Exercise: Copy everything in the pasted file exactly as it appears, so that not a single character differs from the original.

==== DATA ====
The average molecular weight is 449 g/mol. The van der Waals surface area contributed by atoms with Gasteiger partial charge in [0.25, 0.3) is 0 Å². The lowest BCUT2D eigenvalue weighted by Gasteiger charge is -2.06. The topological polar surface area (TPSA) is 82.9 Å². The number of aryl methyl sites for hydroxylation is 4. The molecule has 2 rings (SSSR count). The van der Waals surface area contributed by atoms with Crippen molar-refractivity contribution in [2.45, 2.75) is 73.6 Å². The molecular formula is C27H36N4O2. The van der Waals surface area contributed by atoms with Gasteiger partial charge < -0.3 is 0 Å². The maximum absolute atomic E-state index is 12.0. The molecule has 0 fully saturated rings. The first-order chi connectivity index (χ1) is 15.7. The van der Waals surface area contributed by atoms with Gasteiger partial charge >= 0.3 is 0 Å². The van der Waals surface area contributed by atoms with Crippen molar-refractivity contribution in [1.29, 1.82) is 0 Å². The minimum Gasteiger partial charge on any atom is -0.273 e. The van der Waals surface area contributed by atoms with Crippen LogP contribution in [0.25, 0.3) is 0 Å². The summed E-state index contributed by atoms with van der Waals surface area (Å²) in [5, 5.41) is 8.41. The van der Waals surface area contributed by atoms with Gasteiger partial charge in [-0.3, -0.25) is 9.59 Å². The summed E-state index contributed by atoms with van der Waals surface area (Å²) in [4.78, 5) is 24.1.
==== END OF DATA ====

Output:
The average molecular weight is 449 g/mol. The van der Waals surface area contributed by atoms with Gasteiger partial charge in [0.25, 0.3) is 0 Å². The lowest BCUT2D eigenvalue weighted by Gasteiger charge is -2.06. The topological polar surface area (TPSA) is 82.9 Å². The number of aryl methyl sites for hydroxylation is 4. The molecule has 2 rings (SSSR count). The van der Waals surface area contributed by atoms with Crippen molar-refractivity contribution in [2.45, 2.75) is 73.6 Å². The molecular formula is C27H36N4O2. The van der Waals surface area contributed by atoms with Gasteiger partial charge < -0.3 is 0 Å². The maximum absolute atomic E-state index is 12.0. The molecule has 0 fully saturated rings. The first-order chi connectivity index (χ1) is 15.7. The van der Waals surface area contributed by atoms with Gasteiger partial charge >= 0.3 is 0 Å². The van der Waals surface area contributed by atoms with Crippen molar-refractivity contribution in [1.29, 1.82) is 0 Å². The minimum Gasteiger partial charge on any atom is -0.273 e. The van der Waals surface area contributed by atoms with Crippen LogP contribution in [0.25, 0.3) is 0 Å². The summed E-state index contributed by atoms with van der Waals surface area (Å²) in [5, 5.41) is 8.41. The van der Waals surface area contributed by atoms with Gasteiger partial charge in [-0.3, -0.25) is 9.59 Å². The summed E-state index contributed by atoms with van der Waals surface area (Å²) in [4.78, 5) is 24.1.